County Council Chairman Sam Page looks off to check the clock before calling the July 24 council meeting to order. Photo by Jessica Belle Kramer.
By Gloria Lloyd
The relationship between County Executive Steve Stenger and the County Council continued to deteriorate last week as the council overrode three of Stenger’s vetoes and 6th District Councilman Ernie Trakas, R-Oakville, promised to launch another investigation of Stenger just before the Democratic primary Tuesday, Aug. 7.
This summer, Stenger has rarely attended council meetings, choosing to appear at blood drives or deliver air conditioners despite the county Charter language that the county executive “shall” attend.
The council welcomed him back by overriding Stenger’s rejection of ordinances the council passed to contract with its own private attorney, fire all the members of the board of the county Port Authority and take more power over who Stenger can appoint to certain boards and commissions.
All three bills are illegal under the Charter, Stenger said in separate veto messages, quoting Charter language. But council Chairman Sam Page, D-Creve Coeur, said they are legal.
The only unanimous override was a bill from 3rd District Councilwoman Colleen Wasinger, R-Huntleigh. It grants the council approval power over who is appointed to certain county boards and commissions, requires all boards and commissions to publish their meeting minutes on the county website and “will allow the public much better access,” Wasinger said. “I spent quite a bit of time with the legal department to prepare that bill. I do not believe it violates the Charter in any way, shape or form.”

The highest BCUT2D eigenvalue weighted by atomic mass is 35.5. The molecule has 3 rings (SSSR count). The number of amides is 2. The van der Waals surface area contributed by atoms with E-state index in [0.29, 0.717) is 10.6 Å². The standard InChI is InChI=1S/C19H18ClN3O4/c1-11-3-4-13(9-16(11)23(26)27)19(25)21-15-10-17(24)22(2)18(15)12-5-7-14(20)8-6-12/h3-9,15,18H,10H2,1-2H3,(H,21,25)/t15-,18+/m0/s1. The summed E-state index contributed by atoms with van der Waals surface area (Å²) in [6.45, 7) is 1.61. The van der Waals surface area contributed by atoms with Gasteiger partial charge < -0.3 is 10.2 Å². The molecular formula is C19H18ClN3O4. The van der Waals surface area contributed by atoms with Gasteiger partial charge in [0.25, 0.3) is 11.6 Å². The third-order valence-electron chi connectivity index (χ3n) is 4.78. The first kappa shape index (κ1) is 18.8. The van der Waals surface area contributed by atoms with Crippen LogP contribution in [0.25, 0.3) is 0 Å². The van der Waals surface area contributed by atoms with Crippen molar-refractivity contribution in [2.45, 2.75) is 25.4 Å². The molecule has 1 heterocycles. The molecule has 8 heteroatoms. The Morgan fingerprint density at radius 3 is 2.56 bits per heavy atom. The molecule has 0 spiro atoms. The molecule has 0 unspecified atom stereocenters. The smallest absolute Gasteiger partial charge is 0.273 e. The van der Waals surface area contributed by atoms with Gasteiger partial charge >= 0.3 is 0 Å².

But Stenger disagreed: “This is just the plain black and white letters of the Charter,” Stenger said. “It’s just basic, plain English, so you can’t argue with it.”
Port Authority eyed in probe
The council asked every board member of the county Port Authority to testify about the organization’s operations at a hearing of Trakas’ Ethics Committee Tuesday — after the Call went to press. It will be the committee’s second investigation after it concluded a monthlong probe into the county lease to create a new North County Government Center at the former Northwest Plaza mall. That investigation ended with Trakas and most of the council calling for state and federal investigations into the deal at the mall, which is owned by Stenger’s largest campaign contributors, brothers Robert and David Glarner.
Funded by money from River City Casino, the Port Authority has been used to buy land for a new Affton Southwest Precinct on Gravois Road and redevelop another shuttered mall, Jamestown Mall in north county. It works closely with the St. Louis Economic Development Partnership and even shares a CEO with that organization, Stenger ally Sheila Sweeney.
“There’s a storm brewing, let’s put it that way,” Trakas said. “A majority of the council believes that it should have more influence, oversight and, frankly, management of the Port Authority.”
A bill that removes all the Port Authority board members who are serving on expired terms — which is every one of them — is either legal or illegal, depending on if you’re asking Page or Stenger.
Page said all board members are now former board members. But Stenger said the action had no effect because it was illegal, and the board will continue to meet as usual.
“Sam Page is acting completely illegally,” Stenger said. “Their action is null and void.”